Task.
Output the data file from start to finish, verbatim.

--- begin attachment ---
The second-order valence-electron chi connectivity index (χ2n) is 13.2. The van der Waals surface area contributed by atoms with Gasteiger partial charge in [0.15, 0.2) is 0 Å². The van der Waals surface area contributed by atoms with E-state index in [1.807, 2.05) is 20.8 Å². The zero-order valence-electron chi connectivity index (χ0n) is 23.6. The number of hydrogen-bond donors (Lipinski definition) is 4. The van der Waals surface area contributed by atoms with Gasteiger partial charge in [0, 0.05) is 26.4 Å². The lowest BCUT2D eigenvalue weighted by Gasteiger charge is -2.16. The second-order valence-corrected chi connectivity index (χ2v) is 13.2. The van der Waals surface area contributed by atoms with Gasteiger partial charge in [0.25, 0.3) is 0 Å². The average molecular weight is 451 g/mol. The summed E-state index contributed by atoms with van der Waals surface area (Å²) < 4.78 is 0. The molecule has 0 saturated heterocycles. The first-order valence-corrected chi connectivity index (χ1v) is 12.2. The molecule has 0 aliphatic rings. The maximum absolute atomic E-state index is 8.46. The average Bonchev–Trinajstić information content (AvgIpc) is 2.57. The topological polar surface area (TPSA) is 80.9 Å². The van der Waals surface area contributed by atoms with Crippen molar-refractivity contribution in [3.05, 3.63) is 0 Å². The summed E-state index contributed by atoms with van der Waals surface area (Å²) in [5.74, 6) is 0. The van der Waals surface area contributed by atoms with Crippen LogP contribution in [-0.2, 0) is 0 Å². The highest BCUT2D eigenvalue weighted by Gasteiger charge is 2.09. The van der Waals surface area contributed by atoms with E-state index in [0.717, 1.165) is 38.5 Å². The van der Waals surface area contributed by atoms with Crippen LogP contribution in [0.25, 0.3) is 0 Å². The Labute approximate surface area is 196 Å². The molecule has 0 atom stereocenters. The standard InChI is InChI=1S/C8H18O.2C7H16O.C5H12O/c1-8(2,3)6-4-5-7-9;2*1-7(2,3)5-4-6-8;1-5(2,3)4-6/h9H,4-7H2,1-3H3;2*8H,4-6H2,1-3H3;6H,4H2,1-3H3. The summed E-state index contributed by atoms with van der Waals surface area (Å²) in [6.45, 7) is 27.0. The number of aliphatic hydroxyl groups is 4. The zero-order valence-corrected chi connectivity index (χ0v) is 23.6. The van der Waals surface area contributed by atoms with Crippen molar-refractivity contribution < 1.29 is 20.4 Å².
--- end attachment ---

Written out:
The second-order valence-electron chi connectivity index (χ2n) is 13.2. The van der Waals surface area contributed by atoms with Gasteiger partial charge in [0.15, 0.2) is 0 Å². The van der Waals surface area contributed by atoms with E-state index in [1.807, 2.05) is 20.8 Å². The zero-order valence-electron chi connectivity index (χ0n) is 23.6. The number of hydrogen-bond donors (Lipinski definition) is 4. The van der Waals surface area contributed by atoms with Gasteiger partial charge in [0, 0.05) is 26.4 Å². The lowest BCUT2D eigenvalue weighted by Gasteiger charge is -2.16. The second-order valence-corrected chi connectivity index (χ2v) is 13.2. The van der Waals surface area contributed by atoms with Gasteiger partial charge in [0.25, 0.3) is 0 Å². The average molecular weight is 451 g/mol. The summed E-state index contributed by atoms with van der Waals surface area (Å²) < 4.78 is 0. The molecule has 0 saturated heterocycles. The first-order valence-corrected chi connectivity index (χ1v) is 12.2. The molecule has 0 aliphatic rings. The maximum absolute atomic E-state index is 8.46. The average Bonchev–Trinajstić information content (AvgIpc) is 2.57. The topological polar surface area (TPSA) is 80.9 Å². The van der Waals surface area contributed by atoms with Crippen molar-refractivity contribution in [3.05, 3.63) is 0 Å². The summed E-state index contributed by atoms with van der Waals surface area (Å²) in [5.74, 6) is 0. The van der Waals surface area contributed by atoms with Crippen LogP contribution in [-0.2, 0) is 0 Å². The highest BCUT2D eigenvalue weighted by Gasteiger charge is 2.09. The van der Waals surface area contributed by atoms with E-state index in [0.717, 1.165) is 38.5 Å². The van der Waals surface area contributed by atoms with Crippen LogP contribution in [0.25, 0.3) is 0 Å². The Labute approximate surface area is 196 Å². The molecule has 0 atom stereocenters. The standard InChI is InChI=1S/C8H18O.2C7H16O.C5H12O/c1-8(2,3)6-4-5-7-9;2*1-7(2,3)5-4-6-8;1-5(2,3)4-6/h9H,4-7H2,1-3H3;2*8H,4-6H2,1-3H3;6H,4H2,1-3H3. The summed E-state index contributed by atoms with van der Waals surface area (Å²) in [6.45, 7) is 27.0. The number of aliphatic hydroxyl groups is 4. The zero-order valence-corrected chi connectivity index (χ0v) is 23.6. The van der Waals surface area contributed by atoms with Crippen molar-refractivity contribution < 1.29 is 20.4 Å².